For the 2019th edition of the Maker Faire in Munich, I created a touch controller allowing for quick remixing of a tune. The simple interface was especially popular among children age 5-10. I noticed that adults mainly wanted to understand how it all works. Children instead wanted to experience and play. Or destroy.
How does it look like when musical instruments do not make music but instead illuminate to other music playing in the room? Here are my light and sound machines shining along to Raymond Scott’s Lullaby.
The more I get involved in instrument building, the more I appreciate simple but well-made tools. In this vein I am very glad about the lastest addition to my studio, an old sturdy workbench and a Schlegel 125 EMF vice. Welcome guys!
This piece is called Transit as it reminds me of my journeys through Portugal, France, Spain and the many strange places I encountered there like seedy ports, noisy train stations and sad industrial zones. It features a newly build module – the I.4 – which is a kind of illuminated xylophone with lots of inharmonic overtones. The composition is basically only one large pattern which is built-up and torn-down. It is as monotonous as most journeys tend to be…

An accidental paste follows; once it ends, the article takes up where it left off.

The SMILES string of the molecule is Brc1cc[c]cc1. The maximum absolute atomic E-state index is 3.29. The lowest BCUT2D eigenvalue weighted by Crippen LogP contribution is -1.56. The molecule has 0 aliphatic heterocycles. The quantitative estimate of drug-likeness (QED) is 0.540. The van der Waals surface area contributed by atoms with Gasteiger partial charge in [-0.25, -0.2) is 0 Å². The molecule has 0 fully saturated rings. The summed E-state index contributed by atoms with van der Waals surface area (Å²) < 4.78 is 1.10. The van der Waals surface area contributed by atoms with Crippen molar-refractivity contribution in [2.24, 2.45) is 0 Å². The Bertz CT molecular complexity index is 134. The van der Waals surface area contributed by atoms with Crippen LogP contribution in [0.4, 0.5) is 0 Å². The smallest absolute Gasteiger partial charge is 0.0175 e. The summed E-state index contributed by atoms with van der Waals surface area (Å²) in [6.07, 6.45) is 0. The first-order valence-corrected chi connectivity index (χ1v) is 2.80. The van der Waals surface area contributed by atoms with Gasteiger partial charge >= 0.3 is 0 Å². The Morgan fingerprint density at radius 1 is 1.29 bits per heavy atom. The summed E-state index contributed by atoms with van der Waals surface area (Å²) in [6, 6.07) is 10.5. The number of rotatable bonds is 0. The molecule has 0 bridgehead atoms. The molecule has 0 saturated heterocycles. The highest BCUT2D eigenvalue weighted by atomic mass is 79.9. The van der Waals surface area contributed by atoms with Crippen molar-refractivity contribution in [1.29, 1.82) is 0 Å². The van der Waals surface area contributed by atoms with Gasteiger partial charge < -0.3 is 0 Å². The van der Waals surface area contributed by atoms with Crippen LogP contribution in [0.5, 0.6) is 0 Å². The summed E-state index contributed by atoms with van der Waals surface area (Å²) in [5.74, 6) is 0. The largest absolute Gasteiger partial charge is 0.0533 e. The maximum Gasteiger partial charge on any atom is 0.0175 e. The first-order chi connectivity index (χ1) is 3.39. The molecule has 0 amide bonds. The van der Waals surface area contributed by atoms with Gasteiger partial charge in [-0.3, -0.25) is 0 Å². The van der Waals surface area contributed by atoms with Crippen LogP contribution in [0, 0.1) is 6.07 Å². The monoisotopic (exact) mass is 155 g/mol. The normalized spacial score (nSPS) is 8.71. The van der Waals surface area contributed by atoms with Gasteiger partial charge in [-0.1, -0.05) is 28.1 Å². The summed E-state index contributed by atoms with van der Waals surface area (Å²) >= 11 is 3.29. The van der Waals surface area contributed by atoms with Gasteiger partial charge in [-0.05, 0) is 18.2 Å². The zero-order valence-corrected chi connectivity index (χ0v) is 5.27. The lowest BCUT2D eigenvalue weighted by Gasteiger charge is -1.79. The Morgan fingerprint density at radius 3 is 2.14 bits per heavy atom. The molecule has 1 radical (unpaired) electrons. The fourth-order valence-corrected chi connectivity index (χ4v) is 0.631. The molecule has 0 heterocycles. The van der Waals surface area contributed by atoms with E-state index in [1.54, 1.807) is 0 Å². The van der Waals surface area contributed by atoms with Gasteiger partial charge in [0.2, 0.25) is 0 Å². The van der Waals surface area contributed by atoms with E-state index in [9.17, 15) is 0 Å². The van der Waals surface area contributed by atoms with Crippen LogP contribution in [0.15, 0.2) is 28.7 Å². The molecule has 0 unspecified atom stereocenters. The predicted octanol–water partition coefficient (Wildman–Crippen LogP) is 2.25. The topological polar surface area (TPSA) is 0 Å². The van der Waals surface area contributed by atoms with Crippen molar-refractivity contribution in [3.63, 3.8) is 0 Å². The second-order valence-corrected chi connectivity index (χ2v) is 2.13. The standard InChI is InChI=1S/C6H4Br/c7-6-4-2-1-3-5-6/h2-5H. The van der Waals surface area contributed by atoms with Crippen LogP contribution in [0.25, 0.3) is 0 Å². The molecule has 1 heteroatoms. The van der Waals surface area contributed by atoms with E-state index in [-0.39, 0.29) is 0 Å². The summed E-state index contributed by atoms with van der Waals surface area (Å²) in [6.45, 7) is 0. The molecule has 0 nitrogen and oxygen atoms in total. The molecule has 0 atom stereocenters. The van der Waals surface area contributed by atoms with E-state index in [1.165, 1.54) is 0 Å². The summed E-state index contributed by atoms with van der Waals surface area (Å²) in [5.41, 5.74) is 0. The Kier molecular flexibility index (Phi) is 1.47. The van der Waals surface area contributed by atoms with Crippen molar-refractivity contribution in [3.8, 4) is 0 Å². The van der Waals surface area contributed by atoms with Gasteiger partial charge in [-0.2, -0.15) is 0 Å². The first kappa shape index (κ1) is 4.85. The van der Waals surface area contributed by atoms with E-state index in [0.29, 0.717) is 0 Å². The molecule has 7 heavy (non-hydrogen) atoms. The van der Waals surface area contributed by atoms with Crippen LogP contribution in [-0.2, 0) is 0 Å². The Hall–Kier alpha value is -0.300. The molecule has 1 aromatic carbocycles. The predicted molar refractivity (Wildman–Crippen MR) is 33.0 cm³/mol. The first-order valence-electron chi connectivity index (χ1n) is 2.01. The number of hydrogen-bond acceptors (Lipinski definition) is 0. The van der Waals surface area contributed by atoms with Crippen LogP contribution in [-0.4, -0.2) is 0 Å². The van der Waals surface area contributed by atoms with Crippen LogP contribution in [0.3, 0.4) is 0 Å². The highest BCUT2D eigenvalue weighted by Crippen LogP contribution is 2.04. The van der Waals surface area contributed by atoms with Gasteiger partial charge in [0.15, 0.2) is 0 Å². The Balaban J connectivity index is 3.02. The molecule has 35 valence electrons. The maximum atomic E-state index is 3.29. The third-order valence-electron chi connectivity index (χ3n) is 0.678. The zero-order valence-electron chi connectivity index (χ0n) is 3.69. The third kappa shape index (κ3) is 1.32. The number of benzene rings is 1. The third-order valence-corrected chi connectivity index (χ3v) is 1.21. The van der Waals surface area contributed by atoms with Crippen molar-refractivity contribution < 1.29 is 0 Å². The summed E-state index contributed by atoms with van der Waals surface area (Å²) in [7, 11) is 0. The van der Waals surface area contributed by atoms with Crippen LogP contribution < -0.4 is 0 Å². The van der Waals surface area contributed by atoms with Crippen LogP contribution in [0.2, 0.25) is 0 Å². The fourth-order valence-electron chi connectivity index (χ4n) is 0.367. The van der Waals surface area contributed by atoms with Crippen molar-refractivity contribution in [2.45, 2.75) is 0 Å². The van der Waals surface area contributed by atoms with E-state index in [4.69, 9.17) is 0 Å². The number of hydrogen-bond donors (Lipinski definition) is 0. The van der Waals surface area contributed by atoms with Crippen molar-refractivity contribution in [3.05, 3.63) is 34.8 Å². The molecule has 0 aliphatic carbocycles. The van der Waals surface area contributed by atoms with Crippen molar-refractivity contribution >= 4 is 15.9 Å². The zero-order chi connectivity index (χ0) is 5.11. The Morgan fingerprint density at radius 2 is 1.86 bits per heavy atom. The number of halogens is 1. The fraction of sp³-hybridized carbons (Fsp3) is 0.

The family of percussion modules has grown to five instruments allowing for more interesting drum patterns. The latest addition was a cymbal-like instrument made of a coat hanger.
I created a new module: the I.2 is built upon rotary magnets that produce variations of click sounds. The discs only rotate if the current is applied for a sufficiently long time accompanied by a loud click-clack. Otherwise there is only a click without a clack.
I finished building modules M.1 and M.2. and programmed some simple beat variations to test light FX and sound. Quite happy with the results!